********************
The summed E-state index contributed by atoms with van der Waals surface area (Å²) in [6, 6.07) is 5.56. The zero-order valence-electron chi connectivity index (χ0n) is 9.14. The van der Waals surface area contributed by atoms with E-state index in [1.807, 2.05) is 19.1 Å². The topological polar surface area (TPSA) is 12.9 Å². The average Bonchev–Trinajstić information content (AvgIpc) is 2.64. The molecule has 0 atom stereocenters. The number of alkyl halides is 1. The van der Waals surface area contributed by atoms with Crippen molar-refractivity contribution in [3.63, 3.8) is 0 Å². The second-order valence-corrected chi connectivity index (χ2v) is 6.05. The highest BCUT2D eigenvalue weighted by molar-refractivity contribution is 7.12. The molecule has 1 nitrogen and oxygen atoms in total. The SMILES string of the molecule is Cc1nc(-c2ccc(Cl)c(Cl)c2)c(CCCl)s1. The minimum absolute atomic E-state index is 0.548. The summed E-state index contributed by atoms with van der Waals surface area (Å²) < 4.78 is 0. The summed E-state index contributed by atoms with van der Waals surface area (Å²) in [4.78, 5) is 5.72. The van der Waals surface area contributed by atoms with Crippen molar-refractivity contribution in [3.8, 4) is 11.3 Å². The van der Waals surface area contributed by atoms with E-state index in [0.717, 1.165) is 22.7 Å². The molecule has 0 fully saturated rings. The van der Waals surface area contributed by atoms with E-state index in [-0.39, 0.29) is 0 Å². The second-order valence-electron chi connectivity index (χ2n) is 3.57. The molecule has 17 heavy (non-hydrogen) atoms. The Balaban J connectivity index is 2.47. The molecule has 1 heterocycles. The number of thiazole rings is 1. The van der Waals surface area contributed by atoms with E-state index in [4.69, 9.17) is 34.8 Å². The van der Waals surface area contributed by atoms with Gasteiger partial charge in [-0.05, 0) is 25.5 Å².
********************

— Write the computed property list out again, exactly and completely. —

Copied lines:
The summed E-state index contributed by atoms with van der Waals surface area (Å²) in [6, 6.07) is 5.56. The zero-order valence-electron chi connectivity index (χ0n) is 9.14. The van der Waals surface area contributed by atoms with E-state index in [1.807, 2.05) is 19.1 Å². The topological polar surface area (TPSA) is 12.9 Å². The average Bonchev–Trinajstić information content (AvgIpc) is 2.64. The molecule has 0 atom stereocenters. The number of alkyl halides is 1. The van der Waals surface area contributed by atoms with Crippen molar-refractivity contribution in [3.63, 3.8) is 0 Å². The second-order valence-corrected chi connectivity index (χ2v) is 6.05. The highest BCUT2D eigenvalue weighted by molar-refractivity contribution is 7.12. The molecule has 1 nitrogen and oxygen atoms in total. The SMILES string of the molecule is Cc1nc(-c2ccc(Cl)c(Cl)c2)c(CCCl)s1. The minimum absolute atomic E-state index is 0.548. The summed E-state index contributed by atoms with van der Waals surface area (Å²) < 4.78 is 0. The summed E-state index contributed by atoms with van der Waals surface area (Å²) in [4.78, 5) is 5.72. The van der Waals surface area contributed by atoms with Crippen molar-refractivity contribution in [3.8, 4) is 11.3 Å². The van der Waals surface area contributed by atoms with E-state index in [0.717, 1.165) is 22.7 Å². The molecule has 0 fully saturated rings. The van der Waals surface area contributed by atoms with E-state index in [-0.39, 0.29) is 0 Å². The second-order valence-electron chi connectivity index (χ2n) is 3.57. The molecule has 17 heavy (non-hydrogen) atoms. The Balaban J connectivity index is 2.47. The molecule has 1 heterocycles. The number of thiazole rings is 1. The van der Waals surface area contributed by atoms with E-state index in [4.69, 9.17) is 34.8 Å². The van der Waals surface area contributed by atoms with Gasteiger partial charge in [-0.05, 0) is 25.5 Å².